Author’s note: In honor of Robert Plant’s new album, “Band of Joy,” I’m going back through his entire solo career to see how he got to this point.
This is generally regarded as Robert Plant’s best solo album of the 1980s. I wouldn’t argue with that, I guess, but “Now and Zen” doesn’t do much to separate itself from the rest of Plant’s work from this decade (excluding The Honeydrippers). Like the rest, there are a couple truly standout tracks but the rest is, again, your basic ’80s pop filler.
Plant found his stride in the ’80s with slower songs, and here “Ship of Fools” fits that bill. It’s a fantastic companion to tracks like “Big Log” and “Little by Little,” with delicate guitar work and a devastating vocal. It has the feel of Phil Collins’ best work, and I mean that as a compliment. The other highlight on “Now and Zen” is rocker “Tall Cool One,” which gets a boost from Jimmy Page, though is also diminished slightly by the Zeppelin references tossed in at the end.
My thoughts on “Now and Zen” could apply to all of Plant’s solo albums from the 1980s: he was more a follower than a leader, and it cost him. He’s not the only great artist of his time to struggle with the technology of the era; the synthesizers on “Born in the U.S.A.” still grate on my nerves, for instance. The reverb, the faceless background singers, the drum machines … it all adds up to a level of superficiality that makes these albums hard to champion. There are probably more great songs than the ones I found, they're just buried under over-production.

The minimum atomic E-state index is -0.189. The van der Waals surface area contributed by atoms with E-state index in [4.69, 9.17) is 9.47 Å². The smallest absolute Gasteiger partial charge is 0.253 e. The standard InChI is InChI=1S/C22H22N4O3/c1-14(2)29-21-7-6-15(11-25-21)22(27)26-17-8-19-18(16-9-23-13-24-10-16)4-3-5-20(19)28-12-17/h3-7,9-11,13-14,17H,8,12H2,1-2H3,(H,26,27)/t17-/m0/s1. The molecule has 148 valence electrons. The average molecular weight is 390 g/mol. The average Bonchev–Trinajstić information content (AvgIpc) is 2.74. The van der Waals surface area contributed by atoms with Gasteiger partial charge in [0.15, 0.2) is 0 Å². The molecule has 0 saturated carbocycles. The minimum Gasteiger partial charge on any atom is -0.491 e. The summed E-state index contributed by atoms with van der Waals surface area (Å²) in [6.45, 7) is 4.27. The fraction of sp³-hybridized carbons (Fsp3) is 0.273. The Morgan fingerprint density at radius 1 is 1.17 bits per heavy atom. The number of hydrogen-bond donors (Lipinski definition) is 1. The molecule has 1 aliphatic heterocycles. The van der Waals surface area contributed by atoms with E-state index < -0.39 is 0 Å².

If you’re in love with the “Jewel of the Nile” soundtrack then, by all means, have at it. There are certainly songs from this period worth savoring; I created my own “best of” collection in iTunes of about a dozen tracks. But in the full context of the fantastic work Plant did both before and after this period of his career, none of the albums from this run place among his best work.
Favorite Track: “Ship of Fools”
Least Favorite Track: “White, Clean and Neat”